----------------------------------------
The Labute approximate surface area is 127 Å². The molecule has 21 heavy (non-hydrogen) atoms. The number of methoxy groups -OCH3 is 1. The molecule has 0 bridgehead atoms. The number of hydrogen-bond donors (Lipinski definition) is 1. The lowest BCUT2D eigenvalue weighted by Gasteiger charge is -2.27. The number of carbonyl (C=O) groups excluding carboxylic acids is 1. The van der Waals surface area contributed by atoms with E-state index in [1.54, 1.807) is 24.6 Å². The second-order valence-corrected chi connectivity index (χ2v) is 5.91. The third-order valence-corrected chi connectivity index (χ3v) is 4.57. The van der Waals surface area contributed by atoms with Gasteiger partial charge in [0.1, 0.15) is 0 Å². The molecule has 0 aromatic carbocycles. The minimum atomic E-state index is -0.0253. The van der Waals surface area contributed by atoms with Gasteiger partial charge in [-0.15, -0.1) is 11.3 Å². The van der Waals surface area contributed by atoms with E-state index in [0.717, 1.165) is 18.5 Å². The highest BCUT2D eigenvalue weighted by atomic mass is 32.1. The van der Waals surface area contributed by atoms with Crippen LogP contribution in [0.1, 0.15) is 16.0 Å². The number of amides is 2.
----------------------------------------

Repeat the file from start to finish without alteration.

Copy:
The Labute approximate surface area is 127 Å². The molecule has 21 heavy (non-hydrogen) atoms. The number of methoxy groups -OCH3 is 1. The molecule has 0 bridgehead atoms. The number of hydrogen-bond donors (Lipinski definition) is 1. The lowest BCUT2D eigenvalue weighted by Gasteiger charge is -2.27. The number of carbonyl (C=O) groups excluding carboxylic acids is 1. The van der Waals surface area contributed by atoms with E-state index in [1.54, 1.807) is 24.6 Å². The second-order valence-corrected chi connectivity index (χ2v) is 5.91. The third-order valence-corrected chi connectivity index (χ3v) is 4.57. The van der Waals surface area contributed by atoms with Gasteiger partial charge in [0.1, 0.15) is 0 Å². The molecule has 0 aromatic carbocycles. The minimum atomic E-state index is -0.0253. The van der Waals surface area contributed by atoms with Gasteiger partial charge in [-0.15, -0.1) is 11.3 Å². The van der Waals surface area contributed by atoms with E-state index in [0.717, 1.165) is 18.5 Å². The highest BCUT2D eigenvalue weighted by atomic mass is 32.1. The van der Waals surface area contributed by atoms with Crippen LogP contribution in [0.1, 0.15) is 16.0 Å². The number of amides is 2.